BY PATRICIA NEWMAN
Many of the teachers I speak with are not finding the info-licious new nonfiction by a diverse array of authors about a huge array of topics being published today. Enriching teachers’ knowledge of nonfiction would support the current emphasis on informational reading and writing in state ELA curriculum standards and help teach content area curriculum in science, math, and social studies. More importantly, a knowledge of nonfiction would honor the growing body of research which indicates that the younger the child, the greater their preference for nonfiction.
Research into kids’ reading habits
For example, when kindergarten teacher Marlene Correia tracked her students’ library check-outs for three and one-half months, she discovered that they selected significantly more nonfiction than fiction. Researcher Katherine A. J. Mohr found that more than 80% of first graders chose to read NF. Another study shared on NPR found that children ages four to seven were “significantly more likely to prefer fact over fiction” and for some of these children, true texts are the gateway to literacy (Caswell & Duke, 1998; Hynes, 2000). A three-year study published in Teacher Librarian concluded that more than 40% of students in grades one to six opted for NF books when reading for pleasure. And a recent Australian study of 7- and 8-year-olds recently found that 55% of girls and 51% of boy like reading nonfiction “a lot.” As Heather Simpson, the Chief Program Officer of Room to Read notes, “Children want their nonfiction books, adults may be their barriers.”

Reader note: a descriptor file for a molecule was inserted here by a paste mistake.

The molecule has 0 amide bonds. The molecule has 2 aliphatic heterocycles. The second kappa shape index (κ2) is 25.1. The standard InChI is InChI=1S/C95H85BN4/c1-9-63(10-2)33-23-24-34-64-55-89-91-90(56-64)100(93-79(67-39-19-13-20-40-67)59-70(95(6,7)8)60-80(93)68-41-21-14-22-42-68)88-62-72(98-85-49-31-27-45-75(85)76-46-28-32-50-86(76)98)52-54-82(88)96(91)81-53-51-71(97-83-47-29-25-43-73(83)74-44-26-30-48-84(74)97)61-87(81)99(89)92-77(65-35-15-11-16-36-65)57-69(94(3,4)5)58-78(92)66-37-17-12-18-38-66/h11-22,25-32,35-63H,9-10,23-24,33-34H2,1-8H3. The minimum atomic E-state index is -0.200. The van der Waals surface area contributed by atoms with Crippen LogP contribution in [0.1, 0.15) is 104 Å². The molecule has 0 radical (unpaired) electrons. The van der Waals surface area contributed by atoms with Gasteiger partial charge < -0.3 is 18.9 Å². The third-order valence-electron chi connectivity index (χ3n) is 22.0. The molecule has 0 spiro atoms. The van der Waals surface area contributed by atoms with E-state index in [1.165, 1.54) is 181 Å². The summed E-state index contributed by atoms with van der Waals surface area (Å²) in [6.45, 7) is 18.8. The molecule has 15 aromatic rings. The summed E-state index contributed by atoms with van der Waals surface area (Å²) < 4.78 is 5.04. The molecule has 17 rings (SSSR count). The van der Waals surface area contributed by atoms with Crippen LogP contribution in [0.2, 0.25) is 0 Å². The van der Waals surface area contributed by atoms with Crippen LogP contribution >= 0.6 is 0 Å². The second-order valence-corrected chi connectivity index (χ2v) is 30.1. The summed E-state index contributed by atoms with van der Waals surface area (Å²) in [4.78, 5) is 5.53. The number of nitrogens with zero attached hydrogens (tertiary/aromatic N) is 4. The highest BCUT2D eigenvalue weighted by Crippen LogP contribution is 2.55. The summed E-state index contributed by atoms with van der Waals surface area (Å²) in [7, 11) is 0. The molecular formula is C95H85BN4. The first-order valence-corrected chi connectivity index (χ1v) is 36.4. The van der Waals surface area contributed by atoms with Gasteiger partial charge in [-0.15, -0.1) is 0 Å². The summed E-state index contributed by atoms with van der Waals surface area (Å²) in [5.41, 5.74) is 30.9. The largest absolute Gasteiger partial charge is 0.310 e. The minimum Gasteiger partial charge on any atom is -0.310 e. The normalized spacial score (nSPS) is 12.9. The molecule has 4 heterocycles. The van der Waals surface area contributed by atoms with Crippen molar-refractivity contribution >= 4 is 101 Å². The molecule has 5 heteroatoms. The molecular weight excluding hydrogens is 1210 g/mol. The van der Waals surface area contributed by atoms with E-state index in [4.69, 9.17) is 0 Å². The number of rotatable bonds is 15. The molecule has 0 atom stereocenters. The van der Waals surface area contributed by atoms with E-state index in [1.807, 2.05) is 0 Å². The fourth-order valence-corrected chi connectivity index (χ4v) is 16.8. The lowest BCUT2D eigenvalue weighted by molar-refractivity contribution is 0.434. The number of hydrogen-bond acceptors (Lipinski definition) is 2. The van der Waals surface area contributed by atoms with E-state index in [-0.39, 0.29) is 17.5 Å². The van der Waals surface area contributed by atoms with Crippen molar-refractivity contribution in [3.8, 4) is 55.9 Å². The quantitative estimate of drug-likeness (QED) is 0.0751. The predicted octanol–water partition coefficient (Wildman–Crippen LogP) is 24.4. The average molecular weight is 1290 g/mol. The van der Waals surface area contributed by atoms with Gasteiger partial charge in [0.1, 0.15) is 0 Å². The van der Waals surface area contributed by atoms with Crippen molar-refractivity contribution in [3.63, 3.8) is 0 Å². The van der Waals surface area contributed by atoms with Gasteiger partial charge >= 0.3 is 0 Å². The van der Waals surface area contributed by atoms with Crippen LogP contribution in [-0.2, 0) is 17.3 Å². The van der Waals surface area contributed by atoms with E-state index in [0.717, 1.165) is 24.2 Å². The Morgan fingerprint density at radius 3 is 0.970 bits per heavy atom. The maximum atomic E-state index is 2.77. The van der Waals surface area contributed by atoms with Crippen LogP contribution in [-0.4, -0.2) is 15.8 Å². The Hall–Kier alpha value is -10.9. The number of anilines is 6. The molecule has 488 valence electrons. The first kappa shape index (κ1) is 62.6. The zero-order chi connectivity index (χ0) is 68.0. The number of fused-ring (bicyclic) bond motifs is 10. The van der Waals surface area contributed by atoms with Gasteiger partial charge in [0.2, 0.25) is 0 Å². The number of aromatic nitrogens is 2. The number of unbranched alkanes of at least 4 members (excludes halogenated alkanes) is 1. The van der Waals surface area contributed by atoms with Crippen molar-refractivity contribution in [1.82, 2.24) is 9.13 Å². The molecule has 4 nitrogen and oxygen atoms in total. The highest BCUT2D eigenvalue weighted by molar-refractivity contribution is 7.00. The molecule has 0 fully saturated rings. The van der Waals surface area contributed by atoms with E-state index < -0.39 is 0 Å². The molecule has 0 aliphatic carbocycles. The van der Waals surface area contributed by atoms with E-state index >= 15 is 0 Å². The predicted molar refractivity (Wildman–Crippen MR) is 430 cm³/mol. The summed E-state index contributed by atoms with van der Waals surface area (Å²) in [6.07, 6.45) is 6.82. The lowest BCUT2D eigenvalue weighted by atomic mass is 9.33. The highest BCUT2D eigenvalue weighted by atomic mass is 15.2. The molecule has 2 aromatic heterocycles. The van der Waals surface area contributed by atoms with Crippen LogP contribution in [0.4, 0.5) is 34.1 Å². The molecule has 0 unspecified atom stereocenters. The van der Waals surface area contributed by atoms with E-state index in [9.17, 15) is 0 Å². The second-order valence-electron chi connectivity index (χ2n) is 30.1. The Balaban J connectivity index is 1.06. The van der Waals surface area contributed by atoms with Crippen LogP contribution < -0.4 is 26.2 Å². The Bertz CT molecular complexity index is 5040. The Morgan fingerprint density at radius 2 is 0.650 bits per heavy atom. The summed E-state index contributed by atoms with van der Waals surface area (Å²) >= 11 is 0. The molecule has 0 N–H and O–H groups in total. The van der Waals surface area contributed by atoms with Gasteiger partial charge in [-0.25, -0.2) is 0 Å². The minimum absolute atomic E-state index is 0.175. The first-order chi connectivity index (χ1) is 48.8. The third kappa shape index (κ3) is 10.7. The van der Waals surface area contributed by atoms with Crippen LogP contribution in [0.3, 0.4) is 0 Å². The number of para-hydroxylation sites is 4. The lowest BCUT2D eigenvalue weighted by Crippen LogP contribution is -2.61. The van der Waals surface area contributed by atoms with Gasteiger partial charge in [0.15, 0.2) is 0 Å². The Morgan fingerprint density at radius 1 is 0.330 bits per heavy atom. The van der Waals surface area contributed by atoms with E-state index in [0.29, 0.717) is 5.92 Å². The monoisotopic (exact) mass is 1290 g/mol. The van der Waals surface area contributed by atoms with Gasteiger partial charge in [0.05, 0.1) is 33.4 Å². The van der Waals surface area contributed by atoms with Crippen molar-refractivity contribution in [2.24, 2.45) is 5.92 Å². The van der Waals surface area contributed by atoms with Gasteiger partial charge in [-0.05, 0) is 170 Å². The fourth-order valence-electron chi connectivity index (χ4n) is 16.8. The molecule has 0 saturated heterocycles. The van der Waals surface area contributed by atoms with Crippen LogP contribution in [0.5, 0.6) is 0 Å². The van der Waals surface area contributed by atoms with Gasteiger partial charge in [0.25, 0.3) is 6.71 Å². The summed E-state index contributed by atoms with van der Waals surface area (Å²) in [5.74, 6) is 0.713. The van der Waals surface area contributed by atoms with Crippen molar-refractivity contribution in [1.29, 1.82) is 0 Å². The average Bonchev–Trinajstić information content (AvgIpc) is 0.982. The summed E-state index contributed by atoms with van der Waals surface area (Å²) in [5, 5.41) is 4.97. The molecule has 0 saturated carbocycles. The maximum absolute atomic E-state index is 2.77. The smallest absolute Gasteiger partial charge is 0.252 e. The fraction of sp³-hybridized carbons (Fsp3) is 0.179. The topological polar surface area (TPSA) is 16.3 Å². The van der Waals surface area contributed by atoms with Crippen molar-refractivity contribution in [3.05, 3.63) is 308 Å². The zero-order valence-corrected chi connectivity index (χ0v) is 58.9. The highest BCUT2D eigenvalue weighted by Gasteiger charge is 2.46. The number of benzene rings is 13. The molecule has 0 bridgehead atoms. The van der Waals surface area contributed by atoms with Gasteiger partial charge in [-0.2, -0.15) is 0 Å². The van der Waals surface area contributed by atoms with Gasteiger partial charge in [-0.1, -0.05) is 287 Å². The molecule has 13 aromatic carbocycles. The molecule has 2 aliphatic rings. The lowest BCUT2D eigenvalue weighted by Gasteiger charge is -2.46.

Kids love NF!
Today’s nonfiction has grown and evolved from the traditional “all about books” we read as kids. The NF published now delights as it informs, and the abundance and range of titles is breathtaking.
The NCTE’s new position statement on the Role of Nonfiction Literature (K-12) states “Contemporary nonfiction for young people plays a crucial role in the reading and writing lives of K–12 students. It is a rich and compelling genre that supports students’ development as critically, visually, and informationally literate 21st-century thinkers and creators… Today’s nonfiction literature offers readers a richer and more diverse range of topics, authors’ and illustrators’ notes that help readers to understand the source material and creative processes behind the book, captivating page turns, and beautifully designed formats that build a multimodal experience that is both informative and compelling (Gill, 2009; Isaacs, 2011). Reading nonfiction is not simply about taking in information. It is a deeply enriching aesthetic experience.”
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